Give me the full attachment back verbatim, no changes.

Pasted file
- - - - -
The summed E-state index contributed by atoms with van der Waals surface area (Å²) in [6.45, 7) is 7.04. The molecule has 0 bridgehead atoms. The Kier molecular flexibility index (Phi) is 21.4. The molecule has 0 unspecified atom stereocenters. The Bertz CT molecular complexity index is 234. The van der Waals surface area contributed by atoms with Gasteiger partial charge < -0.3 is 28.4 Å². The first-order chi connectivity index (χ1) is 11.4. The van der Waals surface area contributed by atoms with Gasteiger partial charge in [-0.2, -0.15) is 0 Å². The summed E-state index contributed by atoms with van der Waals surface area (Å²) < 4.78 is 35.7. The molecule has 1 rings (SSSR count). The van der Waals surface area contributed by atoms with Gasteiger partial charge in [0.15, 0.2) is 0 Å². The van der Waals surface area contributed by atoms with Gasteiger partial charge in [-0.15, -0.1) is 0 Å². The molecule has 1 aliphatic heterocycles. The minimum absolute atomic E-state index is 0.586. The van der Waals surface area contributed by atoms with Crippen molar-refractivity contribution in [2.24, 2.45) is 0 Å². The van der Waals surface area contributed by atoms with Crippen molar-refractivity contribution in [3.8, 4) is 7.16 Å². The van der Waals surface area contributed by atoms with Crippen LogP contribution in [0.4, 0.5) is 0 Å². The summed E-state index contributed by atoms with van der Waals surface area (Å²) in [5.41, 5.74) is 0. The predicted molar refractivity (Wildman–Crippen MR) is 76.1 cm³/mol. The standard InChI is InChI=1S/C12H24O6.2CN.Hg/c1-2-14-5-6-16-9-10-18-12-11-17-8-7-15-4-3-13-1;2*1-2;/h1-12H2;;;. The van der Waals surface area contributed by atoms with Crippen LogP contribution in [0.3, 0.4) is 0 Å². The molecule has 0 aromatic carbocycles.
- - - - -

The summed E-state index contributed by atoms with van der Waals surface area (Å²) in [6.45, 7) is 7.04. The molecule has 0 bridgehead atoms. The Kier molecular flexibility index (Phi) is 21.4. The molecule has 0 unspecified atom stereocenters. The Bertz CT molecular complexity index is 234. The van der Waals surface area contributed by atoms with Gasteiger partial charge < -0.3 is 28.4 Å². The first-order chi connectivity index (χ1) is 11.4. The van der Waals surface area contributed by atoms with Gasteiger partial charge in [-0.2, -0.15) is 0 Å². The summed E-state index contributed by atoms with van der Waals surface area (Å²) < 4.78 is 35.7. The molecule has 1 rings (SSSR count). The van der Waals surface area contributed by atoms with Gasteiger partial charge in [0.15, 0.2) is 0 Å². The van der Waals surface area contributed by atoms with Gasteiger partial charge in [-0.15, -0.1) is 0 Å². The molecule has 1 aliphatic heterocycles. The minimum absolute atomic E-state index is 0.586. The van der Waals surface area contributed by atoms with Crippen molar-refractivity contribution in [2.24, 2.45) is 0 Å². The van der Waals surface area contributed by atoms with Crippen molar-refractivity contribution in [3.8, 4) is 7.16 Å². The van der Waals surface area contributed by atoms with Crippen LogP contribution in [0.4, 0.5) is 0 Å². The summed E-state index contributed by atoms with van der Waals surface area (Å²) in [5.41, 5.74) is 0. The predicted molar refractivity (Wildman–Crippen MR) is 76.1 cm³/mol. The standard InChI is InChI=1S/C12H24O6.2CN.Hg/c1-2-14-5-6-16-9-10-18-12-11-17-8-7-15-4-3-13-1;2*1-2;/h1-12H2;;;. The van der Waals surface area contributed by atoms with Crippen LogP contribution in [0.3, 0.4) is 0 Å². The molecule has 0 aromatic carbocycles.